Drummer/producer wunderkind Adam Deitch and Crown City Rockers founder Headnodic have connected on a ground-breaking new album of analog-future hip-hop entitled First Takes. With an avant-garde approach to creativity and recording, coupled with a shared affinity for the golden-era of Boom-Bap, this dynamic duet has the power to usher in a new exploratory era in beat-making. By embracing a no-rules philosophy First Takes has Deitch and Headnodic reimagining the (former) limits of hip-hop production, employing improvisation as a state of mind.Download the record here, and check out a review and interview below.“T’s Departure” is 1970’s blaxploitation vibe personified, a hard-driving funk groove thumping beneath dramatic strings and a big swirling hook. “King’s Town” transports you to the yardie spot, an organic, bare bones romp through the jazzy dancehall, runnin’ tings with rudebwoy swagger, as Deitch’s jungle rimshots and astounding hi-hat sizzle set a frenetic pace. Headnodic matches colors and sonics with Blunted in the Bomb Shelter-type aplomb. “Data Decimator” unleashes tribalized b-boy riddims with a nod to DJ Shadow, while at the same time hopping the pond to dip in the slowly oozing late 90’s Bristol UK Trip Hop ethos.The tragically short “Swivel” is a Creed Taylor wet dream, with luscious boom-bap breaks, Bob James Rhodes action, Headnodic bringing a flair for flamboyant like his name was Big L. “Neferttiti’s Theme” unveils a grown n’ sexy, the vibe akin to the Madlib Blue Note rare groove old-school; yet Headnodic’s lyrical, musical approach to on-the-fly sample-craftmanship, and the resulting future bass madness, undermines any period specific elements by catapulting the listener to newfound galaxies in sound.“Wamp Rats” is a class in new school blues, a track that locks into an undeniably hip hop format, only to be sliced to shreds with an eargasmic harmonica solo scratched to the surface by Pretty Lights turntable henchman Chris Karns. “The Stage” delivers the dearly departed Shaolin heyoka Ol’ Dirty Bastard to the forefront of a decidedly pimpadelic throwback sample, Headnodic spearheading an excursion to the depths of a chamber at once familiar yet unclaimed. “Nyx” is a clear and present nod to a generation sublime; Pretty Lights Music and it’s ever-evolving diaspora. A classic kick-snare Deitch beat powers the emotional, colorful lament filled with wah-wah guitars, triumphant horns, and soulful R&B crooning.With bombastic Adam Deitch beats storming the soundscape with both reckless abandon and military grade precision, the songs have more bounce to the ounce than your average quasi-loopdigga, or drunken-monkey beat tape. Headnodic’s exotic, imaginative sample collages, engineering mastery and a sixth sense for making heads bob like emergency brakes, the stage is serendipitously set for a wild ride to an even furthur side of lysergic synth dreaming. The duo can hang their fitteds (or five panel) on the fact that they have served the Blue Note and CTI legacies, showing love to Rudy Van Gelder, Creed Taylor, as well as the likes of Derek Vincent Smith (Pretty Lights).Deitch and Headnodic have done Madlib, J Dilla, Pete Rock, Marley Marl, Evil Dee, and countless other forefathers of the NY’s golden era proud, not to mention modern purveyors of sound design like DJ Shadow, Prefuse73 and Flying Lotus. A potent blend of sample-based collage culture, one-take studio magic betwixt virtuosos of the new millenium, and a chance capturing lightning in a bottle, First Takes is beyond merely just a successful mission; it is a tomorrow promised on this never-ending search for new land. On a day when we may need reminding of artistic and cultural freedom, principled bravery, and affirming ourselves a nation that holds one fact to be self evident: Deitch beats definitely don’t quit.Hot Takes with Berklee brothers in Boom-Bap: A Conversation with Adam Deitch and Headnodic. L4LM: Adam. Thanks for the making the time, and sliding L4LM this dope record for the premiere. Tell us more! Adam Deitch: I just did the album with Ethan (Headnodic). I went to Berklee with him back in the 90’s, he was the dopest producer, even way back then! Check the credits.[Founding member (and often producer and engineer) of the acclaimed Hip-Hop bands Mission: & Crown City Rockers. His career includes collaborations with indie Hip-Hop heavyweights MF Doom, Jr. Gong Damian Marley, Brother Ali, Mr. Lif, Lyrics Born, DJ Shadow, Zion I, Chali 2na, Moe Pope, Del The Funky Homosapien, & more. He is also one-third of the Hip-Hop supergroup The Mighty Underdogs with Gift Of Gab (Blackalicious) and Lateef The Truth Speaker (Latryx).]L4LM: So you recently connected with him in the studio? AD: He put together a bunch of sampled loops, and then I recorded live drums on top. He then came back and added the live bass, moogs, and other sounds. All of my drum tracks were First Takes, thus the album title. Really thing the Pretty Lights kids will love this analog tasty treat.I would like to add that Headnodic was, to me, representing the new breed of musicians, who were also capable of producing records and had knowledge of samplers, sequencers, mixing techniques etc. as well as a deep understanding of many styles of Hip Hop. He is going to give you a greater understanding of how this project came together.[note: Deitch then connected L4LM to Headnodic, live and direct from the Bay Area.]L4LM: Ethan (Headnodic), thanks for making some time for Live for Live Music. Please tell us a bit about how you dreamt this up? And then brought it fruition? Adam is a very busy cat, always gigging, always moving. And you are out here on the West Coast, so couldn’t be easy. Headnodic: Adam’s band Lettuce was out here playing a several day run at the Fillmore in SF and I invited him to come record at my spot. I thought maybe I would get a handful of 2 bar drum breaks to loop up, maybe he’d track a full structured drum take to one of my “works in progress”, maybe even two.L4LM: I bet this session was a power hour personified. Tell us, what ended up going down when he came through? Headnodic: This dude came to my house with only an hour to play with (he was late for a flight to somewhere). Luckily, I prepped the night before and laid out a ProTools session with 15 or so beats that I had done (with the programmed drums muted). He walked in and we skipped the “hello hi” stuff, and he just threw on the headphones and sat down at the kit. The mics were prepped and the pre-amps were all warmed up. I hit play/record and the beat came on. What he did is what you hear on the record.L4LM: So it was like a jam session, with samples. And you just left them as is?Headnodic: I’m an editor and I love to chop and loop and fly and sample and yatta yatta, but I didn’t want to do sh*t to this drum take. It was game tight. By the time that song ended in his headphones, I had already slid the next one into the ProTools session and in real time he hit it in one take… Threw on another… First Take… Another… First Take… We only had an hour or so, but what he did is what you hear on the record… all first takes.L4LM: Philosophically, please tell our readers about what the First Takes record is all about. Kind of reminds me of Hov, just going in the booth, bars off top, letting it fly. Headnodic: I really wanted to produce this project with the feel of this session in mind. There’s a vibe to this collection of songs that stems from the narrative of it’s creation. This sh*t was live in the studio, dude was on fire and the excitement of that needed to stay on tape. Anything he played, I left as is.To structure the song, I edited the samples and instruments that I laid around his performance and even that editing was minimal. He naturally knew where my all of beats were going. A lot of that intuitive speak comes from the fact that we share the vocabulary of the same era of hip hop beats, but another good chunk of it is that I saw him play back in the late 90s when we were both at Berklee College in Boston and I began to steal his drum fills for the drum programming on my beats, so I’m guessing my tracks & arrangements felt a little like home for him.L4LM: The drums are mic’d so ILL. I mean, it’s has the juiciest, warmest analog feel, so loose and Jay Dee-drunk but still tight as nails. It goes so hard, too. How did you go about getting Adam to sound so right, Ethan?Headnodic: “I use a lot of mics on the kit, keep the drums dead and room dry, and spend a good amount of time dialing in the sound in post. Each track has a distinctly different sound and I wanted the drums to sit comfortably in each landscape, but I also wanted Adam to stick out in the mix and take a starring role. I made a bus of all of the room mics and overheads, and then another with the close mics with effects and coloration (a lot of gating & compression, but no sound replacer or anything like that). I then went back and forth with levels and side-chaining and all that good-good to really find the balance on each one. I go for that analog 70s feeling, and I’m glad you feel it came across on “tape”, but it’s actually all plugins and digital flim-flammerey. I pride myself on making stuff sound good on a budget.Our homie (drummer) Max MacVeety and I spent a good many dead-broke years experimenting with drums trying to make em sound like a million bucks.L4LM: Yes! Love Max. Got hip to him through Karl Denson but I know he runs with Lyrics Born these days. And he’s in that new D.J. Williams krewe Shots Fired! Shout out to Max MacVeety! Headnodic: As far as mixing, I pushed myself to keep the drums very human and push them way into the front. Often I’ll mix to get the Boom & Bap to dominate and it sets a pedestal for the emcee, but since this project is intentionally instrumental I wanted to let that polyrhythmic aspect of rhymes fall on the ghost note work on the snare and the hi-hat. Then push the Boom Bap back in a bit. It’s a delicate balance.”L4LM: Rest assured, every element is lining up right on this record. Great balance, on so many levels. There are a few features on the record. How did they come about? Headnodic: We were blessed with some amazing performances on this project. Chris Karns came in and laid down an amazing harmonica solo, made even more amazing when you take in the fact that he did with a turntable (it’ll make sense when you hear it). We also got some of my Crown City Rockers family Kat O1O & Raashan Ahmad as well as DJ Cutso (from the Bangerz) on a joint. As for the future, who knows? It’s just good to know that we only need an hour or so to get busy like this.L4LM: Adam Deitch, with some final thoughts on Headnodic, the First Takes album release (premiering on Live for Live Music), and the big question everyone wants to know: can the people hold out hope for some kind of live performances of this material with Ethan? AD: Most competent musicians I knew in the mid 90s weren’t even thinking of making their own tracks. Ethan was already doing that. His production aesthetic was an influence on my style of beats and it was a total honor for me to collaborate with him in this way. For this release, we decided to drop it for free, we were inspired by the “Pretty Lights method” of releasing music. And we absolutely will try to play a few shows in 2017 (schedules permitting).Words/Interview: B. GetzPhotos by John Coyne, Leo Docuyanan, B.a.D. PhotographyDon’t miss Adam Deitch pulling double duty at the upcoming Fool’s Paradise, playing with host band Lettuce as well as an exciting collaboration between Break Science and Manic Focus dubbed Manic Science. More information about the festival, which is held in St. Augustine, FL from March 31 – April 1, can be found here.
In late December of 2016, NIN dropped their latest EP, Not the Actual Events, three years after their 2013 Hesitation Marks. With two more releases on the books for this year, we look forward to hearing what the band has been up to during their time off. Nine Inch Nails have confirmed two performances in 2017, marking their triumphant return after a three year hiatus. The industrial rock band will be making two headlining appearances, at FYF Fest in Los Angeles, July 21 – 23, and again the next weekend at Panorama Music Festival in New York City, June 28 – 30. Earlier today, NIN shared an image on their social media pages that confirms the lineup for these upcoming shows.Frontman Trent Reznor will be joined by guitarist Robin Finck, keyboardist Alessandro Cortini, drummer Ilan Rubin, and their newest official member, Atticus Ross. See the illusive announcement below:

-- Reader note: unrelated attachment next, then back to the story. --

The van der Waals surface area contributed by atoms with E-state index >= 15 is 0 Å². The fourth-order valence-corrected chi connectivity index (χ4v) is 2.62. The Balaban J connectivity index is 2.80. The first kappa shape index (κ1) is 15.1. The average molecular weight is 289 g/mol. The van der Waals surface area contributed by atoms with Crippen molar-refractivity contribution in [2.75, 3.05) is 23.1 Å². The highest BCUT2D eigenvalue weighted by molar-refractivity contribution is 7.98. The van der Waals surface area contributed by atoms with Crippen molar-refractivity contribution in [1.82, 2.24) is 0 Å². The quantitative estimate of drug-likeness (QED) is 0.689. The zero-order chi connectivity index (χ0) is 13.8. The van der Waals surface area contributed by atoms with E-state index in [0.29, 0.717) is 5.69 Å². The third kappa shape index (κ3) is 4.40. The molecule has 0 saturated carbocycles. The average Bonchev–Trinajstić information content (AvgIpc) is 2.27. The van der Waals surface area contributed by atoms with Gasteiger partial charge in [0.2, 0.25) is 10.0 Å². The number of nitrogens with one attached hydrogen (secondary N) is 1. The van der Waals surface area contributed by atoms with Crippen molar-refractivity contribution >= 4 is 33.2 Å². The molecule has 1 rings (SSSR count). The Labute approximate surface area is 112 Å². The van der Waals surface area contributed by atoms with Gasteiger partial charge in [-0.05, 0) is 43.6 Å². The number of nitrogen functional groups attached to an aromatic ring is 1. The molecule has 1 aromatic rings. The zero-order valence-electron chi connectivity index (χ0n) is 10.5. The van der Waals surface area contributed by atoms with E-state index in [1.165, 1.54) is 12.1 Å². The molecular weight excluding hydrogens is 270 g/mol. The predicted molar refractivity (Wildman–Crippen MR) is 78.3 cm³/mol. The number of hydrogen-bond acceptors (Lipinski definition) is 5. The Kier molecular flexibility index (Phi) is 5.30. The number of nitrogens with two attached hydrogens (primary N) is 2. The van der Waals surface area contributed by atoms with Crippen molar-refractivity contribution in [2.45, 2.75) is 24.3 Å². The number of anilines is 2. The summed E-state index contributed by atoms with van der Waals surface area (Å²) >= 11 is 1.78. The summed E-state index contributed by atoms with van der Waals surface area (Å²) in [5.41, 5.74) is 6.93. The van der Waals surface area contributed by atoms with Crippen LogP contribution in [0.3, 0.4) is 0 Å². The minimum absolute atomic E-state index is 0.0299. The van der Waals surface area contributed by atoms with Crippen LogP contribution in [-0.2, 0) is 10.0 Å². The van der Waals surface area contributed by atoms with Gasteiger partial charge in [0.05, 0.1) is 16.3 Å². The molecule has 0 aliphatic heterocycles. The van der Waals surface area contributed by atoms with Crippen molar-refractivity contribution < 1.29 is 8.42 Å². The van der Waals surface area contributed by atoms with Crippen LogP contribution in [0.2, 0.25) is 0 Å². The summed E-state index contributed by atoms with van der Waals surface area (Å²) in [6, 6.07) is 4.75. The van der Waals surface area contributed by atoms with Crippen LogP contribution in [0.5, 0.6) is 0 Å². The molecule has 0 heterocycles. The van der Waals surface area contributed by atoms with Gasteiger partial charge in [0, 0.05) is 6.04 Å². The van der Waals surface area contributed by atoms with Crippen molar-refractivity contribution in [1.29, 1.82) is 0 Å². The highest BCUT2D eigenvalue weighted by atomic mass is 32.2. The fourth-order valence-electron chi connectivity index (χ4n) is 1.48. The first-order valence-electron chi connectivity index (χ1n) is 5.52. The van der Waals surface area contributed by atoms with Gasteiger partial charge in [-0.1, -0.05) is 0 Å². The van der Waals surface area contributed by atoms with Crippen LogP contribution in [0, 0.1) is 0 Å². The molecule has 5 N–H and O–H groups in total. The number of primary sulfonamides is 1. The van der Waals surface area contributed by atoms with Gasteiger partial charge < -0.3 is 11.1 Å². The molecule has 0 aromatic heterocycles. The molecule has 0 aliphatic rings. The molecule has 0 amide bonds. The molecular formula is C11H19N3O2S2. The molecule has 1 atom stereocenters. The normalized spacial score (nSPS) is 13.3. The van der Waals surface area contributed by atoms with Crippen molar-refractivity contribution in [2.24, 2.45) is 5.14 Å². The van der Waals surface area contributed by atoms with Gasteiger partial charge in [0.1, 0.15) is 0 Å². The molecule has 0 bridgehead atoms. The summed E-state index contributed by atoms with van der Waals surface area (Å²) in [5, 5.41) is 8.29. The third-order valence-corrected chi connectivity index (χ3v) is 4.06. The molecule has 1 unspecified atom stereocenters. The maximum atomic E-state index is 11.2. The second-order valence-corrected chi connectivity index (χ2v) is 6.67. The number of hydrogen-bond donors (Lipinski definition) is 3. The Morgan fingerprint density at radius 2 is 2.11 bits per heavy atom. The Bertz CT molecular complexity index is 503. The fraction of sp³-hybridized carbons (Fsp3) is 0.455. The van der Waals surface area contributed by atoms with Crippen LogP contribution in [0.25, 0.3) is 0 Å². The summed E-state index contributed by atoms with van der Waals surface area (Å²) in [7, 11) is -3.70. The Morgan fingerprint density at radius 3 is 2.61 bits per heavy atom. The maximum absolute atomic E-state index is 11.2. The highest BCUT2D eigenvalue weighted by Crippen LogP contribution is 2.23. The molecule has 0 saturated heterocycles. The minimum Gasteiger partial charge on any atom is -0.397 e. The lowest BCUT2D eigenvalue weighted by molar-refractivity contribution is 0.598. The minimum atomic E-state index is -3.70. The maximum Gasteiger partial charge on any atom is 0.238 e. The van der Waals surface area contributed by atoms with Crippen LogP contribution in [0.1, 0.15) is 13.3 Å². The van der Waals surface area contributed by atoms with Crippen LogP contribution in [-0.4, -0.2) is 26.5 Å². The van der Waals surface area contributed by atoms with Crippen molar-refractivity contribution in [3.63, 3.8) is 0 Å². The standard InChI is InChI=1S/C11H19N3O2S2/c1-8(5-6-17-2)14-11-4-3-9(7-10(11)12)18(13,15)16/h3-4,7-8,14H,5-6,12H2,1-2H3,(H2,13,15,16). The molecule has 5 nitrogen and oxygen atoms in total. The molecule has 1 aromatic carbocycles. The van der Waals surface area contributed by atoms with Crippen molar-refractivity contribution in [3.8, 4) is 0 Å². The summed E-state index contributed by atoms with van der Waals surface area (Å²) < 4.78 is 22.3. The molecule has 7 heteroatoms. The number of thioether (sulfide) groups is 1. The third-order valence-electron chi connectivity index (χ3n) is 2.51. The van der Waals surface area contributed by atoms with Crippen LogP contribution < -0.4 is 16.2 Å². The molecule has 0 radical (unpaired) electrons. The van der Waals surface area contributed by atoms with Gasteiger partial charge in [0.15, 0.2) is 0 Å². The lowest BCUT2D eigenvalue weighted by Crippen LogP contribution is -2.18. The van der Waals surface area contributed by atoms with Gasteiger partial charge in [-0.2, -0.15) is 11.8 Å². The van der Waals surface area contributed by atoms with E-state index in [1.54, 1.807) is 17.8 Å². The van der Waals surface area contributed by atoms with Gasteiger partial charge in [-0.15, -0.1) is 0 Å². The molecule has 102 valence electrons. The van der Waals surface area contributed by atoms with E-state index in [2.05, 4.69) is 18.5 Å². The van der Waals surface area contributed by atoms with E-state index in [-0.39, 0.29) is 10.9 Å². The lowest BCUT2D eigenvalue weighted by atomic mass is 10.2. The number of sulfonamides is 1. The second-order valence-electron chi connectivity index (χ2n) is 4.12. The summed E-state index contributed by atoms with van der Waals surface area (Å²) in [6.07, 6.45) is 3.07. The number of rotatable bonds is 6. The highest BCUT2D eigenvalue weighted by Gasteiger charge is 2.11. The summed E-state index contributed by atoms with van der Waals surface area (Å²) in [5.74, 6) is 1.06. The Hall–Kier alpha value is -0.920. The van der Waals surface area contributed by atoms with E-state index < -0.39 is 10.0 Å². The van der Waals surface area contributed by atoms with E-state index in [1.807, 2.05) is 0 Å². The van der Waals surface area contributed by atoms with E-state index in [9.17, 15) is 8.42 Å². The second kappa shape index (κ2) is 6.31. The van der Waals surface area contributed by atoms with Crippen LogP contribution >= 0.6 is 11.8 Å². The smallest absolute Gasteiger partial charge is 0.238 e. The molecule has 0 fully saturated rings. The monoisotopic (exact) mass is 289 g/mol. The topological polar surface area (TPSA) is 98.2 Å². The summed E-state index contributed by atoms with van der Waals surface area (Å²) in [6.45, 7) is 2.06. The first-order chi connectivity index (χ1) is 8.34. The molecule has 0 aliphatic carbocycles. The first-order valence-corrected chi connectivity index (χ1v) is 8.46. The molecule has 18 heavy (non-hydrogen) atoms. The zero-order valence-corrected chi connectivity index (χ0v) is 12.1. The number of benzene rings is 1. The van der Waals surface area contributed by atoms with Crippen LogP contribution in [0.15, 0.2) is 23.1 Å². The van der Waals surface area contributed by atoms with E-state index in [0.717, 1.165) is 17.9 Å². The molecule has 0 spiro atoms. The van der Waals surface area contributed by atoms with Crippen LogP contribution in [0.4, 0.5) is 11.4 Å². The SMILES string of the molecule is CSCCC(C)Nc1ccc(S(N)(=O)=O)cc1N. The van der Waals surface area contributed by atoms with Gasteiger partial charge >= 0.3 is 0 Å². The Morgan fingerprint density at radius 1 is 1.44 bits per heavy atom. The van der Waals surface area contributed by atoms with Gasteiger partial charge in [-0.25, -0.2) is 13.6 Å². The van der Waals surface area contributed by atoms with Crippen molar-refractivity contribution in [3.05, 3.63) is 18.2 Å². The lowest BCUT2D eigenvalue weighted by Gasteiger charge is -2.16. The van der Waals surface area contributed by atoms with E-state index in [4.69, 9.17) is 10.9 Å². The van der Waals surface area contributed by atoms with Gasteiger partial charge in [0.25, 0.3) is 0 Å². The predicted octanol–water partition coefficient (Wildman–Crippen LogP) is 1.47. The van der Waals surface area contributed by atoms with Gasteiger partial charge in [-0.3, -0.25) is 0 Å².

That support starts with Kobe Bryant, who has held Scott in high esteem ever since he became a mentor during his rookie season with the Lakers 18 years ago.“His philosophy is roll or get rolled over. He helped raised me so we have the same mentality,” Bryant said. “Guys don’t have much of a choice. They’re getting it two-fold and getting consistent messages.” The most obvious one: Scott has hardly blamed Bryant for taking 336 of the team’s 529 field-goal attempts, an approach that has ensured a league-leading 26.7 points per game albeit on a career-low 38.1 percent shooting. Both Scott and Lakers assistant Paul Pressey have defended Bryant’s high-volume shooting, arguing the offense will become more balanced once teammates match his aggressiveness. Occasionally, Jeremy Lin, Nick Young and Carlos Boozer have pledged for more ball movement. But there is not a sense that Bryant’s teammates feel resentful about this dynamic. “It’ll work out on its own,” Lin said. “We as a team have to strive to get great shots every time we get down the floor. (Kobe) understands there’s a balance to be had as well. There’s times he needs to take over and times he doesn’t. It’s a balance. But we’ll continue to work through it.” Although Scott has mostly kept the 36-year-old Bryant between his 30-to-40 minute playing time restriction, he has exceeded the threshold twice, including in an overtime game. Scott believes extra rest for Bryant on practice will help offset that balance. Bryant sat out of Monday’s session and will skip Tuesday’s session to remain fresh for Wednesday’s game against Memphis.Scott has insisted he is not afraid of possibly butting heads with Bryant. After all, Scott had a stern approach toward star Jason Kidd in New Jersey, something that reportedly led to his firing in 2004. Instead, Scott has pledged to find a balance out of respect for Bryant, who has spent 19 NBA seasons overcoming injuries, including a left Achilles tendon and left knee that sidelined him for all but six games last season.“He’s such a workaholic that sometimes it can hurt you more than help you,” Scott said of Bryant. “But you let him do him. He knows his body.”Shifting focusScott has downplayed the Lakers’ offensive dynamic so much that he hasn’t discussed the issue with his team. “The only thing that keeps me up is the defense and how we can get better,” Scott said. “Are these things they can get and do on a consistent basis, or do I have to change?”Scott put those questions to his team in an extended film session last week in Atlanta. After all, the Lakers currently rank last out of 30 NBA teams in points allowed (111.6), 29th in defensive field goal percentage (48.7) and 29th in fast-break points allowed (16.1). Those numbers mostly fare worse than last season’s output, when the Lakers finished 29th in points allowed (109.2), 24th in defensive field goal percentage (46.8) and 30th in fast-break points allowed (16.7) Yet, the Lakers have largely blamed themselves for inconsistent communication, switching and effort. “I like Byron. He’s been a good coach,” Lakers forward Jordan Hill said. “He wants us to go out and play with more heart, intensity and aggressiveness. He’s right.”Communication styleThe Lakers have hardly excelled under Scott’s vision. But they sound aware about season-ending injuries to Steve Nash (back), Julius Randle (right leg) and Xavier Henry (left Achilles tendon). Young just returned from a six-week old right thumb injury, while Ryan Kelly appeared in only three games because of recurring injuries to his hamstrings. The Lakers support Scott, however, for reasons that include his playing career, honesty and calm demeanor. He showed sympathy toward Wayne Ellington following his father’s murder by both granting him an indefinite absence to stay with family and by occasionally checking in with him. Scott showed his competitive side by challenging Young to shooting contests that he said have remained lopsided. Scott has constantly implored Lin to play more aggressively, while imploring Boozer and Hill to fare better on defense. “That’s something I respect about him,” Lakers forward Ed Davis said. “He’s the same every day through the tough and good times.”Establishing blue printStill, Scott concedes the true rebuilding may not happen until this offseason.“You have to get players. We have a franchise with a great history. We feel we can draw players in Los Angeles that would love to play with this organization,” Scott said. “When the season is over, we’ll try to take some bigger steps to achieve those goals.”Until that point, Scott pledges he will keep plugging away, even if the ongoing adversity causes him to stay up late at night. Well after another double-digit loss, Lakers coach Byron Scott stays wide awake with plenty racing through his head.Even when the clock strikes 2 a.m., Scott often still thinks about a few issues. He wonders when the Lakers will elevate their league-worst defense. He remains adamant that Kobe Bryant’s high-volume shooting has become necessary to carry a sluggish offense. Scott stays hopeful the Lakers will follow the blueprint he outlined, which entails winning their “17th and 18th banner.”As the Lakers (3-11) enter Wednesday’s game against the Memphis Grizzlies (12-2) at Staples Center with their worst start in franchise history, Scott seems far removed from recapturing the “Showtime Era,” when he won three NBA championships during his 14-year NBA career. “I’m not the most patient guy in the world,” Scott said. “I have to tell myself when I do get home to relax. There’s a process. It’s going to take time.” Scott still told his players at the beginning of training camp that he expected to win an NBA championship with the Lakers, who signed him this offseason to a four-year deal worth $17 million. Scott still told the Los Angeles News Group during training camp that he expects the Lakers to finish this season within the top 15 in total defense. Amid endless injuries, a competitive Western Conference and an unproven roster, Scott has not changed his expectations. Yet, Scott seems aware rebuilding projects are not created equal. He guided the former New Jersey Nets to two NBA Finals appearances (2000 and 2004). Scott revamped the former New Orleans Hornets into a top-10 defensive team and even won NBA Coach of the Year in 2008 after advancing to the Western Conference semifinals. He went to Cleveland days after LeBron James left for Miami in 2010, and struggled with a 64-166 record through three seasons, getting fired.“I don’t think there’s one specific area that I think I’m great at. I think there’s a lot of areas I’m very good at, but I’m always trying to improve,” Scott said. “I want to be the best I can be at this job. I owe that to myself, the players and the organization.”It remains far too early in the season to provide any evaluations. But thankfully for Scott, he has the backing of a Lakers front office that wants stability after having four coaches in the previous five seasons. Publicly, several Lakers players supported Scott’s approach in interviews with this newspaper, something that became noticeably absent when Mike Brown and Mike D’Antoni coached here. A common bond Newsroom GuidelinesNews TipsContact UsReport an Error